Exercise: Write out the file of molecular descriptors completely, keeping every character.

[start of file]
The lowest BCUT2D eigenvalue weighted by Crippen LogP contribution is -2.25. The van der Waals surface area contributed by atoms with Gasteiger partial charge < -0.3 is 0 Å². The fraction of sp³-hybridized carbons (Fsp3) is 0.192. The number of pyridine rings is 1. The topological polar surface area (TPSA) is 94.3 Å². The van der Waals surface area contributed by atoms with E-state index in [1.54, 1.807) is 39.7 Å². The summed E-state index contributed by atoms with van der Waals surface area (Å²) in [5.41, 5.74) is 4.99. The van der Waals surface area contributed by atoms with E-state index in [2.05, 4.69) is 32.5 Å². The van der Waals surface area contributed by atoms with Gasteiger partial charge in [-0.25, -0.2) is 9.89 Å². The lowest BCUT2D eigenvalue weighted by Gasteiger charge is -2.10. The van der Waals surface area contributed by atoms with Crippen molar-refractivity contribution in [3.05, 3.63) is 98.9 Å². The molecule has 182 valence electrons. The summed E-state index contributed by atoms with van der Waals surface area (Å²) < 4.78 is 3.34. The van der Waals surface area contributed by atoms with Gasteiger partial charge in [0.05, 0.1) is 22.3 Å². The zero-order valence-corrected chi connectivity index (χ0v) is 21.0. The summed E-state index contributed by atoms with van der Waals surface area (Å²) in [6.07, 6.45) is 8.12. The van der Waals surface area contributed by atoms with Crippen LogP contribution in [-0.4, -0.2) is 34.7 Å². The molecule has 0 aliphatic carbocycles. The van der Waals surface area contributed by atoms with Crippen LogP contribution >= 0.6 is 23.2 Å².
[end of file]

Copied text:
The lowest BCUT2D eigenvalue weighted by Crippen LogP contribution is -2.25. The van der Waals surface area contributed by atoms with Gasteiger partial charge < -0.3 is 0 Å². The fraction of sp³-hybridized carbons (Fsp3) is 0.192. The number of pyridine rings is 1. The topological polar surface area (TPSA) is 94.3 Å². The van der Waals surface area contributed by atoms with E-state index in [1.54, 1.807) is 39.7 Å². The summed E-state index contributed by atoms with van der Waals surface area (Å²) in [5.41, 5.74) is 4.99. The van der Waals surface area contributed by atoms with E-state index in [2.05, 4.69) is 32.5 Å². The van der Waals surface area contributed by atoms with Gasteiger partial charge in [-0.25, -0.2) is 9.89 Å². The lowest BCUT2D eigenvalue weighted by Gasteiger charge is -2.10. The van der Waals surface area contributed by atoms with Crippen molar-refractivity contribution in [3.05, 3.63) is 98.9 Å². The molecule has 182 valence electrons. The summed E-state index contributed by atoms with van der Waals surface area (Å²) < 4.78 is 3.34. The van der Waals surface area contributed by atoms with Gasteiger partial charge in [0.05, 0.1) is 22.3 Å². The zero-order valence-corrected chi connectivity index (χ0v) is 21.0. The summed E-state index contributed by atoms with van der Waals surface area (Å²) in [6.07, 6.45) is 8.12. The van der Waals surface area contributed by atoms with Crippen LogP contribution in [-0.4, -0.2) is 34.7 Å². The molecule has 0 aliphatic carbocycles. The van der Waals surface area contributed by atoms with Crippen LogP contribution >= 0.6 is 23.2 Å².